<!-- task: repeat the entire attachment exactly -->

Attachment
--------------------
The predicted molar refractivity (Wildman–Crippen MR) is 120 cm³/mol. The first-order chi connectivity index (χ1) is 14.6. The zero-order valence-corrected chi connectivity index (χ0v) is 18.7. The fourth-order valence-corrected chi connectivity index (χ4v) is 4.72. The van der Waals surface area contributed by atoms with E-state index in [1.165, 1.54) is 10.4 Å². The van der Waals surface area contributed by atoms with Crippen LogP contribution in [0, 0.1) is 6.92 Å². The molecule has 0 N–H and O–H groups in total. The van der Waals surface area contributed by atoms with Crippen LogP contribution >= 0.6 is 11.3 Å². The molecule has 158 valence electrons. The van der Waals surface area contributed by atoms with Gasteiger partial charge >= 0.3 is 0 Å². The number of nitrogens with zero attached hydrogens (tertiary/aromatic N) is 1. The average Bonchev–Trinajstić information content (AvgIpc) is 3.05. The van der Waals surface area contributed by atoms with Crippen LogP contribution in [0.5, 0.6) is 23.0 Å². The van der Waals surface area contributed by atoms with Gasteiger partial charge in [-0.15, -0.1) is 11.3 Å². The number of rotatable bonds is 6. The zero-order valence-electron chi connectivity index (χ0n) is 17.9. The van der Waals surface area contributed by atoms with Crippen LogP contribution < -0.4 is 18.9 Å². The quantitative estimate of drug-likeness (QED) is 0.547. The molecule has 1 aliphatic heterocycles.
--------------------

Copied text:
The predicted molar refractivity (Wildman–Crippen MR) is 120 cm³/mol. The first-order chi connectivity index (χ1) is 14.6. The zero-order valence-corrected chi connectivity index (χ0v) is 18.7. The fourth-order valence-corrected chi connectivity index (χ4v) is 4.72. The van der Waals surface area contributed by atoms with E-state index in [1.165, 1.54) is 10.4 Å². The van der Waals surface area contributed by atoms with Crippen LogP contribution in [0, 0.1) is 6.92 Å². The molecule has 0 N–H and O–H groups in total. The van der Waals surface area contributed by atoms with Crippen LogP contribution >= 0.6 is 11.3 Å². The molecule has 158 valence electrons. The van der Waals surface area contributed by atoms with Gasteiger partial charge >= 0.3 is 0 Å². The number of nitrogens with zero attached hydrogens (tertiary/aromatic N) is 1. The average Bonchev–Trinajstić information content (AvgIpc) is 3.05. The van der Waals surface area contributed by atoms with Crippen LogP contribution in [0.5, 0.6) is 23.0 Å². The van der Waals surface area contributed by atoms with Gasteiger partial charge in [-0.15, -0.1) is 11.3 Å². The number of rotatable bonds is 6. The zero-order valence-electron chi connectivity index (χ0n) is 17.9. The van der Waals surface area contributed by atoms with Crippen LogP contribution < -0.4 is 18.9 Å². The quantitative estimate of drug-likeness (QED) is 0.547. The molecule has 1 aliphatic heterocycles.